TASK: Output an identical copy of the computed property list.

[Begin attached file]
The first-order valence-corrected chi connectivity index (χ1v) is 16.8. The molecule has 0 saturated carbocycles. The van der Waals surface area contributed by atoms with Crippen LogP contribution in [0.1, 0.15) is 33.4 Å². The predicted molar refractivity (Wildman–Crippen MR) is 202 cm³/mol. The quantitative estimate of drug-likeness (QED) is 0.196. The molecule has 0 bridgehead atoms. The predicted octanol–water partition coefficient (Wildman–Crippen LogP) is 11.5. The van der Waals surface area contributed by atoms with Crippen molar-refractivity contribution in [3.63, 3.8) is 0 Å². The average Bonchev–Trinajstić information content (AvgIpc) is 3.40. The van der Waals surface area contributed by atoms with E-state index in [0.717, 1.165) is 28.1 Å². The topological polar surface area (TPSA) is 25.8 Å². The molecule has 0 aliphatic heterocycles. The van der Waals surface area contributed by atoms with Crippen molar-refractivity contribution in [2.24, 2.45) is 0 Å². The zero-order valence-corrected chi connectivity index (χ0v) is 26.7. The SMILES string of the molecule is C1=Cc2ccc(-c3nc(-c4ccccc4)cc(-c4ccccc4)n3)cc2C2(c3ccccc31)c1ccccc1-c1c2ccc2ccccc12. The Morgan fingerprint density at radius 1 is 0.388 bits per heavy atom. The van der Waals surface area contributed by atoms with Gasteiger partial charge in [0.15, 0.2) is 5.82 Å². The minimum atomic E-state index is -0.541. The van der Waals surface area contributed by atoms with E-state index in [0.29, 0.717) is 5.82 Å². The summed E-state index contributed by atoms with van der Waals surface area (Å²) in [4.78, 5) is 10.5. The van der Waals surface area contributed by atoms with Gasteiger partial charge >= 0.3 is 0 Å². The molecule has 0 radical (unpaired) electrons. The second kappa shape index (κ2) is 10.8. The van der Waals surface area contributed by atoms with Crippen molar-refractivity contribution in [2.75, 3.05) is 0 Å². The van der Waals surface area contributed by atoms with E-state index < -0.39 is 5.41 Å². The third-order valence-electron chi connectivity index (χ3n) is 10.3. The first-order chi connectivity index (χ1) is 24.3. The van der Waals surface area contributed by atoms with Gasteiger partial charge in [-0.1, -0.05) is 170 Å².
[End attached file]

The first-order valence-corrected chi connectivity index (χ1v) is 16.8. The molecule has 0 saturated carbocycles. The van der Waals surface area contributed by atoms with Crippen LogP contribution in [0.1, 0.15) is 33.4 Å². The predicted molar refractivity (Wildman–Crippen MR) is 202 cm³/mol. The quantitative estimate of drug-likeness (QED) is 0.196. The molecule has 0 bridgehead atoms. The predicted octanol–water partition coefficient (Wildman–Crippen LogP) is 11.5. The van der Waals surface area contributed by atoms with Crippen molar-refractivity contribution in [3.63, 3.8) is 0 Å². The average Bonchev–Trinajstić information content (AvgIpc) is 3.40. The van der Waals surface area contributed by atoms with E-state index in [0.717, 1.165) is 28.1 Å². The topological polar surface area (TPSA) is 25.8 Å². The molecule has 0 aliphatic heterocycles. The van der Waals surface area contributed by atoms with Crippen molar-refractivity contribution in [2.24, 2.45) is 0 Å². The zero-order valence-corrected chi connectivity index (χ0v) is 26.7. The SMILES string of the molecule is C1=Cc2ccc(-c3nc(-c4ccccc4)cc(-c4ccccc4)n3)cc2C2(c3ccccc31)c1ccccc1-c1c2ccc2ccccc12. The Morgan fingerprint density at radius 1 is 0.388 bits per heavy atom. The van der Waals surface area contributed by atoms with Gasteiger partial charge in [0.15, 0.2) is 5.82 Å². The minimum atomic E-state index is -0.541. The van der Waals surface area contributed by atoms with E-state index in [0.29, 0.717) is 5.82 Å². The summed E-state index contributed by atoms with van der Waals surface area (Å²) in [4.78, 5) is 10.5. The van der Waals surface area contributed by atoms with Gasteiger partial charge >= 0.3 is 0 Å². The molecule has 0 radical (unpaired) electrons. The second kappa shape index (κ2) is 10.8. The van der Waals surface area contributed by atoms with Crippen molar-refractivity contribution in [2.75, 3.05) is 0 Å². The van der Waals surface area contributed by atoms with E-state index < -0.39 is 5.41 Å². The third-order valence-electron chi connectivity index (χ3n) is 10.3. The first-order chi connectivity index (χ1) is 24.3. The van der Waals surface area contributed by atoms with Gasteiger partial charge in [-0.1, -0.05) is 170 Å².